Sources are reporting that workplace violence in health care settings is on the rise and has become an epidemic in clinicals and hospitals around the world. Those affected include staff directly involved with patient car, such as nurses, paramedics, and emergency room staff members. Most of the violence is committed by patients and visitors. Some people become violent because of physical and mental challenges; others are under stress from the high cost of the treatment and crushing debt, on top of the fears created by the sickness or injuries they face.
Studies on the Subject
- The World Health Organization (WHO) reports that eight to 38 percent of health care workers experience physical violence at some point throughout their careers. Even more are exposed to verbal aggression.
- The National Crime Victimization Survey documents health care workers having a 20 percent higher chance of being exposed to workplace violence than other employees.
- An American College of Emergency Physicians poll showed that approximately 47 percent of emergency physicians were assaulted while working.
- The American Nurses Association (ANA) found that one in four nurses are assaulted at work on any given day. In addition to physical assaults and harassment, this includes verbal abuse and homicide.
- The Occupational Safety and Health Administration (OSHA) estimates that 75 percent of reported workplace violence happens in healthcare and social service industries each year.
Silent No More Foundation
Nurse.org published a story about a newly registered nurse from Maryland who was seriously hurt when a dementia patient hit her on the top of her head. She was trying to help the patient with his IV when he attacked her. Although she was shocked, she was able to move away before he hit her a second time.
The nurse considered herself lucky and used the experience to raise awareness about the issue. She founded the Silent No More Foundation, an organization dedicated to lobbying state officials to develop more protection laws for health care workers.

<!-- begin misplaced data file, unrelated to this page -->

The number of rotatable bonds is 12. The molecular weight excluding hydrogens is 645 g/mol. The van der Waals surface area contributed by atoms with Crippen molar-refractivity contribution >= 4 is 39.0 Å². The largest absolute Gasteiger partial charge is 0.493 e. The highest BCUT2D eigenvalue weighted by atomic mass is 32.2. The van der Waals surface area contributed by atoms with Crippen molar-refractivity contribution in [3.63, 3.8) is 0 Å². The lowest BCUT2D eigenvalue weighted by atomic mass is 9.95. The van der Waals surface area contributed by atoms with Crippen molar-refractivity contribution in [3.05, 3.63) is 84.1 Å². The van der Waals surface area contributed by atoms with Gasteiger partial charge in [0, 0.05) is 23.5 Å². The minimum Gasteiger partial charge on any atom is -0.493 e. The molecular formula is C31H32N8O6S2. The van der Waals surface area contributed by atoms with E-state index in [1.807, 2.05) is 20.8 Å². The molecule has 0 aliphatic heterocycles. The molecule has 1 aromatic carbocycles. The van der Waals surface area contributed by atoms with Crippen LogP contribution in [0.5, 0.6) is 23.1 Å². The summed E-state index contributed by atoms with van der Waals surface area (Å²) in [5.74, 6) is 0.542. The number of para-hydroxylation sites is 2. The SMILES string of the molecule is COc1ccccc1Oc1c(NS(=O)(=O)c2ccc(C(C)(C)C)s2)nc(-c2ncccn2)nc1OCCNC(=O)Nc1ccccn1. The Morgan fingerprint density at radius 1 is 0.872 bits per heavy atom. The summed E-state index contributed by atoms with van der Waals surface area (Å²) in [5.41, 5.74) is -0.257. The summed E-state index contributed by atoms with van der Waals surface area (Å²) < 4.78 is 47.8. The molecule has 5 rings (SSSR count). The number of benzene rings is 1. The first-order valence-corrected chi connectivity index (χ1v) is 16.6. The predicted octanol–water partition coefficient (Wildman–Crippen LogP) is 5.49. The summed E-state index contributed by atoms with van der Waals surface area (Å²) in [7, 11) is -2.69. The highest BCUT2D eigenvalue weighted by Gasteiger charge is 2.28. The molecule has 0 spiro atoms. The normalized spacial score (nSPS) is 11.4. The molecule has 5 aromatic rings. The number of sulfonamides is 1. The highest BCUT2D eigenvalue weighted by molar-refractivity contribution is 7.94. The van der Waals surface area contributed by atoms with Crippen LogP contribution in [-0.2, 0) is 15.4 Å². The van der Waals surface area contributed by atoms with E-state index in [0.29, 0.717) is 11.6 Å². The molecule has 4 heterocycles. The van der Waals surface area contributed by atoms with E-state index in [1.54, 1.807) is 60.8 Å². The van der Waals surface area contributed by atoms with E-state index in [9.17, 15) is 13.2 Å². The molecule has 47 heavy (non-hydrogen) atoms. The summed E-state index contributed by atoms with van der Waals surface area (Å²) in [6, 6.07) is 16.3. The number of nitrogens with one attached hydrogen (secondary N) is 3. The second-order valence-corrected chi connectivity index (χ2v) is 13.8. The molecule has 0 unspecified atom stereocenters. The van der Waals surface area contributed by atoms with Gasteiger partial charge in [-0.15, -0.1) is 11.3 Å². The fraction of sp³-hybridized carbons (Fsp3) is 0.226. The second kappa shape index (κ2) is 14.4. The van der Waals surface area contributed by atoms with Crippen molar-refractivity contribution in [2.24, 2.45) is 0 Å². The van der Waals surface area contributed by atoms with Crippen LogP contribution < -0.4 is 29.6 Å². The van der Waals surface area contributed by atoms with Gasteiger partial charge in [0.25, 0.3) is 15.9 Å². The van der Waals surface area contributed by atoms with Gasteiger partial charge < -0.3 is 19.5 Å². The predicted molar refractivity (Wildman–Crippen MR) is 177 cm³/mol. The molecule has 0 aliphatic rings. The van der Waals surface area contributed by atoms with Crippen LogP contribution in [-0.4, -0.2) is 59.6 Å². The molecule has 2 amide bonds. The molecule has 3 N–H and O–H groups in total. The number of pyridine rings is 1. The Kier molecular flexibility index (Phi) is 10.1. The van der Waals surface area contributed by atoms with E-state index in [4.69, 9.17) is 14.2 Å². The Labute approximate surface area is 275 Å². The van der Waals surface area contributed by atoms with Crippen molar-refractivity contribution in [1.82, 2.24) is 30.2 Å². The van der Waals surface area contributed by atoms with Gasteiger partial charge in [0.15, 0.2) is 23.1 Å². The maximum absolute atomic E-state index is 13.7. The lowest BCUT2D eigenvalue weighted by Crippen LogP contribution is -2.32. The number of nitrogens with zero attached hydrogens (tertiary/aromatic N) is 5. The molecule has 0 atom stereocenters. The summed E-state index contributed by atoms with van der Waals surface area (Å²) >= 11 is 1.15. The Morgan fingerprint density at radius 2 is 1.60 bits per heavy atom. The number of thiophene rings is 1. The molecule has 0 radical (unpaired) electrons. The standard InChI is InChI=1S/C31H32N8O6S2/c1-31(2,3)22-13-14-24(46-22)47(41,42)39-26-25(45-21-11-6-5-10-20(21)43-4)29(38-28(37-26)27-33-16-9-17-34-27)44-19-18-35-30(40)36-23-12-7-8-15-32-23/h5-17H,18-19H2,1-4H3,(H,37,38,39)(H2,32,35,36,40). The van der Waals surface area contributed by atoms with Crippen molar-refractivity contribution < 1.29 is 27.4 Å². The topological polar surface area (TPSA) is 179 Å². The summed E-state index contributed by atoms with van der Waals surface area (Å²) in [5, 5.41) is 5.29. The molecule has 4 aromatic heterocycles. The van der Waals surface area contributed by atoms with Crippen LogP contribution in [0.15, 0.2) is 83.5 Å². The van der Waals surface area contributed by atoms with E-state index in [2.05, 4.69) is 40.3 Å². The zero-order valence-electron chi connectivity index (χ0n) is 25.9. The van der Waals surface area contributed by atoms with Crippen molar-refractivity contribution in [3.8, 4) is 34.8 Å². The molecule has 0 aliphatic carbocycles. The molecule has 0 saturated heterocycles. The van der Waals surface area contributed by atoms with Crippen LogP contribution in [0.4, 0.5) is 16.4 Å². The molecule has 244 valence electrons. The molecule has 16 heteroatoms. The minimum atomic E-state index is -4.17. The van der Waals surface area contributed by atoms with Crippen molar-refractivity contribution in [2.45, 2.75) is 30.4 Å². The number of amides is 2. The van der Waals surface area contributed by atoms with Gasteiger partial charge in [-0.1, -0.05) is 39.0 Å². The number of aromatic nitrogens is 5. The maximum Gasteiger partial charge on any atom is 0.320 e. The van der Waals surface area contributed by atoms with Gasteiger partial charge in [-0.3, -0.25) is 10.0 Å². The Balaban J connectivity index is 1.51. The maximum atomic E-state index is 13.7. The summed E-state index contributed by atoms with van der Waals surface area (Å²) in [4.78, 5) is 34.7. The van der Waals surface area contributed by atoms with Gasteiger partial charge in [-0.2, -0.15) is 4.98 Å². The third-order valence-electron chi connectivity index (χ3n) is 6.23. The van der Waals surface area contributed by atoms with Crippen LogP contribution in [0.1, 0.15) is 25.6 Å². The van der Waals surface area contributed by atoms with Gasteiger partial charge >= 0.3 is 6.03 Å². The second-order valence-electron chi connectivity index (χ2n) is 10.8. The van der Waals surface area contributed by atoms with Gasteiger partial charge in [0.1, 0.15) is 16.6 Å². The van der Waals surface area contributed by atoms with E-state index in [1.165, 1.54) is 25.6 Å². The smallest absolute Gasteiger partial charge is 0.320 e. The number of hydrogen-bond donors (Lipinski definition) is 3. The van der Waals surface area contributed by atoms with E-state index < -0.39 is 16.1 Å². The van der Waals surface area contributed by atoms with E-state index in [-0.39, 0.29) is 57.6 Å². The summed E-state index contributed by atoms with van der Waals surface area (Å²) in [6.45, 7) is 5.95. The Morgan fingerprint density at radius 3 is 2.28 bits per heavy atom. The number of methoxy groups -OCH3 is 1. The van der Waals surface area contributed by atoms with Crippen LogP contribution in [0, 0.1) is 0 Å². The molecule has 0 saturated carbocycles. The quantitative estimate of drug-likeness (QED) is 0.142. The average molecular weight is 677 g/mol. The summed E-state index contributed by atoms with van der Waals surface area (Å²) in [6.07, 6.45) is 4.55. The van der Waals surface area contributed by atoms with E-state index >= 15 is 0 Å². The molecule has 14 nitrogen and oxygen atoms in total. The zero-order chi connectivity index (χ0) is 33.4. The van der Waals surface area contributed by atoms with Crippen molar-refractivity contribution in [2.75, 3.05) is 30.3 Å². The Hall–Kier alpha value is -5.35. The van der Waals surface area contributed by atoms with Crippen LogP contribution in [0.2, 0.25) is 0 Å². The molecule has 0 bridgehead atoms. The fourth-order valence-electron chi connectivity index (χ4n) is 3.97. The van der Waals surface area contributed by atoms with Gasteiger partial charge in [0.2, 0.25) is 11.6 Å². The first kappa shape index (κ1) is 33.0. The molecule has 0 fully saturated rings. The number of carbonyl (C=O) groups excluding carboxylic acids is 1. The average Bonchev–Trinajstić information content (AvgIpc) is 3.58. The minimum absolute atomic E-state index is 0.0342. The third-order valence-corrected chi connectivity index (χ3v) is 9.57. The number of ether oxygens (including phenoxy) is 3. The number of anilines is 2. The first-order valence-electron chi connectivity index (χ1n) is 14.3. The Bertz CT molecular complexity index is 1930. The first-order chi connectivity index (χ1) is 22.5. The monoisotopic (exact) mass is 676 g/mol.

The Culture Needs to Change
This nurse and advocate said that although her husband is a corrections officer, it is more likely that she will be assaulted at work than him. He has a bullet-proof vest, pepper spray, and colleagues that can back him up, providing him with the tools to defend himself. Though health care workers are exposed to dangers from patients and family members, they do not have the resources to protect themselves.
She went on to explain that health care organizations need to understand that violence should not be a part of the job for these employees and called for a severe culture change. Some health care workers who experience violence get blamed by their employers; others are disciplined or even fired. Identifying patients who show signs of aggression or agitations and classifying them as high risk could prevent acts of violence.
Cherry Hill Work Injury Lawyers at Pietras Saracino Smith & Meeks, LLP Help Injured Health Care Workers
Health care workers should be protected on the job, and the Cherry Hill work injury lawyers at Pietras Saracino Smith & Meeks, LLP are dedicated to your welfare. For a free consultation, complete our online form or call us at 856-761-3773. Located in Cherry Hill, New Jersey, we serve clients throughout South Jersey, including Camden, Cinnaminson, Delran, Maple Shade, and Pennsauken.